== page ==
“As large baleen whales get bigger, the anatomical machinery that allows them to eat also gets relatively bigger,” said Jeremy Goldbogen, co-director of Hopkins Marine Station and associate professor of biology in the School of Humanities and Sciences, who is senior author of the paper. “They have evolved these systems that allow them to be eating machines. That disproportionately bigger gulp size allows them to take advantage of abundant food, like krill.”

The researchers made their estimates of consumption based on their data about prey density, gulp size and lunge frequency, as recorded by the tags. Going from hours of data to general estimations – and applying those to whales around the world – required careful calculations.

“We came up with a very involved process and we try to do our best to retain as much uncertainty as possible along the way,” said Max Czapanskiy, a graduate student in the Goldbogen lab and co-author of the paper. “No one else has data like this. It’s a huge step forward, but at the same time, it’s a hard system to study and there’s still a lot of uncertainty.”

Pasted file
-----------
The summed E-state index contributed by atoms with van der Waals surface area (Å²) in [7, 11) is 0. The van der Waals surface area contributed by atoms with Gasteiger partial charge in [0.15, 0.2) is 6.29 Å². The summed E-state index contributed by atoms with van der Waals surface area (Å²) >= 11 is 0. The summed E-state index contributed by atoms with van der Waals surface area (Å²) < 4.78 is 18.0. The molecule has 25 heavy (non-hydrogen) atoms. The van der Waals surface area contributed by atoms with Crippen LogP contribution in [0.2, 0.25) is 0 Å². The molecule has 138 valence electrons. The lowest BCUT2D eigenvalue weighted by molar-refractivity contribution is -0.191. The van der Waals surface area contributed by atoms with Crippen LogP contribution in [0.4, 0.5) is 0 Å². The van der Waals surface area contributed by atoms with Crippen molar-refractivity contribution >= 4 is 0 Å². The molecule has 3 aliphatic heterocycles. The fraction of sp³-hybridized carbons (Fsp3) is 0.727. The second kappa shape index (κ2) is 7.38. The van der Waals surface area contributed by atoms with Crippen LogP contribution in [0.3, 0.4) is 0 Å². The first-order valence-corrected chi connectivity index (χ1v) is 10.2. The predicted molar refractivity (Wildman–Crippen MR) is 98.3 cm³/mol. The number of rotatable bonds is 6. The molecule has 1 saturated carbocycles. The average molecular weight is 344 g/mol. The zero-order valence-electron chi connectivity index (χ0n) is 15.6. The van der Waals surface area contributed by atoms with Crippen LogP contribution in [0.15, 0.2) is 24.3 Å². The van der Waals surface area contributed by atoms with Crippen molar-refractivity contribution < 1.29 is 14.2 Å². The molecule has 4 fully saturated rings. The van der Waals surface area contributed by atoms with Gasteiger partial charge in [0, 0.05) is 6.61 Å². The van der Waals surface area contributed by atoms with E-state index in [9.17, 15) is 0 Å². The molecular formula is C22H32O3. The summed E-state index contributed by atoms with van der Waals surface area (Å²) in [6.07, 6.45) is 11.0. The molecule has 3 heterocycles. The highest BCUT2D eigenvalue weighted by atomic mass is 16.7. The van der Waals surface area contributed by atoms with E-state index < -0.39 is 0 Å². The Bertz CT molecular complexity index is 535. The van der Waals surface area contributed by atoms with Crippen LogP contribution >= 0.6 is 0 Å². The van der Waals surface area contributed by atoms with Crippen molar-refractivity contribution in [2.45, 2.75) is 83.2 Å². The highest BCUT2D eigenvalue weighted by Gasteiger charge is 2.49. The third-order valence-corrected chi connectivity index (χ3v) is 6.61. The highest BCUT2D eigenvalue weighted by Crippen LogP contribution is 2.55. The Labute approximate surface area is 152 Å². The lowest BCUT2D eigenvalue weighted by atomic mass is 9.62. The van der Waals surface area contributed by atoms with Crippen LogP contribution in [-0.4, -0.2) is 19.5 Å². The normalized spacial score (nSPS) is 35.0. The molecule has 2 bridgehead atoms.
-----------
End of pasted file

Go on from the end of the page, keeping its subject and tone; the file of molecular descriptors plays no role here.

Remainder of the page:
With these new consumption estimates, the researchers calculated that the early 20th-century abundance of krill in the Southern Ocean had to be about five times what it is now in order to feed the pre-whaling whale population. This implies a complex role for whales in their ecosystems where the decline or recovery of their populations is strongly tied to overall ecosystem productivity and functioning.

“Hopefully work like this can really get people to consider the ecosystem-wide repercussions of human activities because we are still continually affecting their environment,” said Kahane-Rapport.